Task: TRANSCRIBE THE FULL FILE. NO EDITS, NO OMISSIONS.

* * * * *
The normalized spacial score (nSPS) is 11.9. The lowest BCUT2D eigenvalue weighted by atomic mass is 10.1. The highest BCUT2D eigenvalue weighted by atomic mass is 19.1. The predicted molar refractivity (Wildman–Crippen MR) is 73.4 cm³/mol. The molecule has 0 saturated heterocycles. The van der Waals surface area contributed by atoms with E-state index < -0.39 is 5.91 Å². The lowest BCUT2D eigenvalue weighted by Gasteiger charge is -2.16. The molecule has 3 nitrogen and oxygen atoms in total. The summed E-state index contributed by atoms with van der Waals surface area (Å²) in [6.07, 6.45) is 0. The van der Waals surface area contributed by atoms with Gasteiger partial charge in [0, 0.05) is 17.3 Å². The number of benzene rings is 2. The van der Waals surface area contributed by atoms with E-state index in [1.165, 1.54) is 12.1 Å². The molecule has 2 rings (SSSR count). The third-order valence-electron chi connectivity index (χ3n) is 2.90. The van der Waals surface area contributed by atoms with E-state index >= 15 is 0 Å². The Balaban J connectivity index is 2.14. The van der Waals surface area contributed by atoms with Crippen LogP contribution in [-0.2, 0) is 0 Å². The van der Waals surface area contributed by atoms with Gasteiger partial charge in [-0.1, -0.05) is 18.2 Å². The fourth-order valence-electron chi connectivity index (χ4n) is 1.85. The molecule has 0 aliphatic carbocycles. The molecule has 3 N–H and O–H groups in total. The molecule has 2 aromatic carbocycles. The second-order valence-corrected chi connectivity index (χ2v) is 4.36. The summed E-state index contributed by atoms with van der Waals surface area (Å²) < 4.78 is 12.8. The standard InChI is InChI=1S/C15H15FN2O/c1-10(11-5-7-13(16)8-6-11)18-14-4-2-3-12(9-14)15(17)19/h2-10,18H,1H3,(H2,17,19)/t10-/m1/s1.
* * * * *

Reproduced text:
The normalized spacial score (nSPS) is 11.9. The lowest BCUT2D eigenvalue weighted by atomic mass is 10.1. The highest BCUT2D eigenvalue weighted by atomic mass is 19.1. The predicted molar refractivity (Wildman–Crippen MR) is 73.4 cm³/mol. The molecule has 0 saturated heterocycles. The van der Waals surface area contributed by atoms with E-state index < -0.39 is 5.91 Å². The lowest BCUT2D eigenvalue weighted by Gasteiger charge is -2.16. The molecule has 3 nitrogen and oxygen atoms in total. The summed E-state index contributed by atoms with van der Waals surface area (Å²) in [6.07, 6.45) is 0. The van der Waals surface area contributed by atoms with Gasteiger partial charge in [0, 0.05) is 17.3 Å². The number of benzene rings is 2. The van der Waals surface area contributed by atoms with E-state index in [1.165, 1.54) is 12.1 Å². The molecule has 2 rings (SSSR count). The third-order valence-electron chi connectivity index (χ3n) is 2.90. The van der Waals surface area contributed by atoms with E-state index >= 15 is 0 Å². The Balaban J connectivity index is 2.14. The van der Waals surface area contributed by atoms with Crippen LogP contribution in [-0.2, 0) is 0 Å². The van der Waals surface area contributed by atoms with Gasteiger partial charge in [-0.1, -0.05) is 18.2 Å². The fourth-order valence-electron chi connectivity index (χ4n) is 1.85. The molecule has 0 aliphatic carbocycles. The molecule has 3 N–H and O–H groups in total. The molecule has 2 aromatic carbocycles. The second-order valence-corrected chi connectivity index (χ2v) is 4.36. The summed E-state index contributed by atoms with van der Waals surface area (Å²) < 4.78 is 12.8. The standard InChI is InChI=1S/C15H15FN2O/c1-10(11-5-7-13(16)8-6-11)18-14-4-2-3-12(9-14)15(17)19/h2-10,18H,1H3,(H2,17,19)/t10-/m1/s1.